21.In regards to Kosovo, its status continues to have an effect on the integration processes of both Serbia and Kosovo. The establishment of the Association of Serb Municipalities, which would grant Serb minority group in Kosovo greater rights than any other minorities groups, has been the latest point of tensions between Pristina and Belgrade. Meanwhile, Bosnia and Herzegovina continues to struggle with intensive ethnic tensions baring dangerous regional impact.

22.Dr Hide outlined new challenges confronting the region. First, radicalisation and violent extremism constitute a potential threat. The number of foreign fighters originating from the Western Balkans has reached its peak in 2014. Currently, governments are concerned over returnees spreading extremist ideologies at home. NATO needs to adapt to this growing threat, boosting its intelligence sharing throughout Europe, Dr Hide said. In the case of Albania, while it is known for its religious harmony, it should be monitored. The second growing threat is Russia’s interest in the future of the region which has intensified over the past few years, especially in the field of energy.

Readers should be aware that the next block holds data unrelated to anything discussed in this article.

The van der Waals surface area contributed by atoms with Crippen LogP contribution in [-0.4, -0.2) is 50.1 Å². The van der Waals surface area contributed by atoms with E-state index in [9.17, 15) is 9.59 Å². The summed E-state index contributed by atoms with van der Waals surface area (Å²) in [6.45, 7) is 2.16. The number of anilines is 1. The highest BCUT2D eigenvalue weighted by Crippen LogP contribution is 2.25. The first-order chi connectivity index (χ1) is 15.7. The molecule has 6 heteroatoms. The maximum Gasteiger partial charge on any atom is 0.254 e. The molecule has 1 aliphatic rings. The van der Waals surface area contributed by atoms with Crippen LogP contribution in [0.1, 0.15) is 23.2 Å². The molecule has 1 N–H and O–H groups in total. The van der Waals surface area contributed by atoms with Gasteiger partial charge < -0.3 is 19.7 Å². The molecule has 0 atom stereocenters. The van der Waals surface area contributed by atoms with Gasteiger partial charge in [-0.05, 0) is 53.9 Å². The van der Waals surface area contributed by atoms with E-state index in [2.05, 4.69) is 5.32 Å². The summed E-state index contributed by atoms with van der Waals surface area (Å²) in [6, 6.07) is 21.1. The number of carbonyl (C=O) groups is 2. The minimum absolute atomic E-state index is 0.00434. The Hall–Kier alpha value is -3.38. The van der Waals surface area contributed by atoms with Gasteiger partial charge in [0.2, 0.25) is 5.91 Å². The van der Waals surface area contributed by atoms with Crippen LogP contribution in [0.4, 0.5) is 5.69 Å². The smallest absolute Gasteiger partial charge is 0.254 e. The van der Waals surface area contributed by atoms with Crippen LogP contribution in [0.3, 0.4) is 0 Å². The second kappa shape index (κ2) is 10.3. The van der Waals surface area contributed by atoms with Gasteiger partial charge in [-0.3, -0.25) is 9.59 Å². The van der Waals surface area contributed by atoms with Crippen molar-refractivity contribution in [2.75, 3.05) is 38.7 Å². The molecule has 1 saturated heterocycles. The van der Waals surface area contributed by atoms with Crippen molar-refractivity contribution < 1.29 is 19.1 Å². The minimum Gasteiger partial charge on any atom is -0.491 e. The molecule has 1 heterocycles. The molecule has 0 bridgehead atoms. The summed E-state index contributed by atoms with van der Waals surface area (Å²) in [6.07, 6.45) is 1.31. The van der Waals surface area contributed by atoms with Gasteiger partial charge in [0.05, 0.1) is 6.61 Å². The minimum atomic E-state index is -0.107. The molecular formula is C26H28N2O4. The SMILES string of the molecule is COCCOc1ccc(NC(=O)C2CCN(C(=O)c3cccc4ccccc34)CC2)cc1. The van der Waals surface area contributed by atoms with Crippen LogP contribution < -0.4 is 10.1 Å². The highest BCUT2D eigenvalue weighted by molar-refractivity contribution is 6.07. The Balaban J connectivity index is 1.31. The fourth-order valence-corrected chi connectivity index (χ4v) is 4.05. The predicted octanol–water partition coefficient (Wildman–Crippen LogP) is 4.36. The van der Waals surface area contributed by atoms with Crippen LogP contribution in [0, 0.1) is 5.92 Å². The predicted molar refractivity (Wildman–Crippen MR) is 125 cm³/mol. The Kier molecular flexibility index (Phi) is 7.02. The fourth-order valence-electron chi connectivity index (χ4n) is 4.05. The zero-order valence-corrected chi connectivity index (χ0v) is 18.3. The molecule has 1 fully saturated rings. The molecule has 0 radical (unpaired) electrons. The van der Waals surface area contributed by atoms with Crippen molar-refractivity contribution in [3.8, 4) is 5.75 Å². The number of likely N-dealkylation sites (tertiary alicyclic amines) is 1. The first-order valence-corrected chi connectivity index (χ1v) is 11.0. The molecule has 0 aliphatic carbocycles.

23.Dr Hide spoke in depth about Albania’s development over the past few years. Albania has been actively promoting peace and stability in the region before and after it has joined the Alliance. Albania has been an active member in the global fight against terror, contributing troops to the United Nations and the Alliance whenever asked for support. Nevertheless, as a member of the Alliance, Albania needs to balance its foreign policy and move towards improving relations with its neighbours, including Serbia. Furthermore, it has to demonstrate its commitment to the NATO’s standards by implementing reforms in order to build solid route for the future democracy of the country. In this respect, the slow pace of reforms, particularly in the field of the rule of law, has negatively impacted and slowed Albania’s integration to the European Union.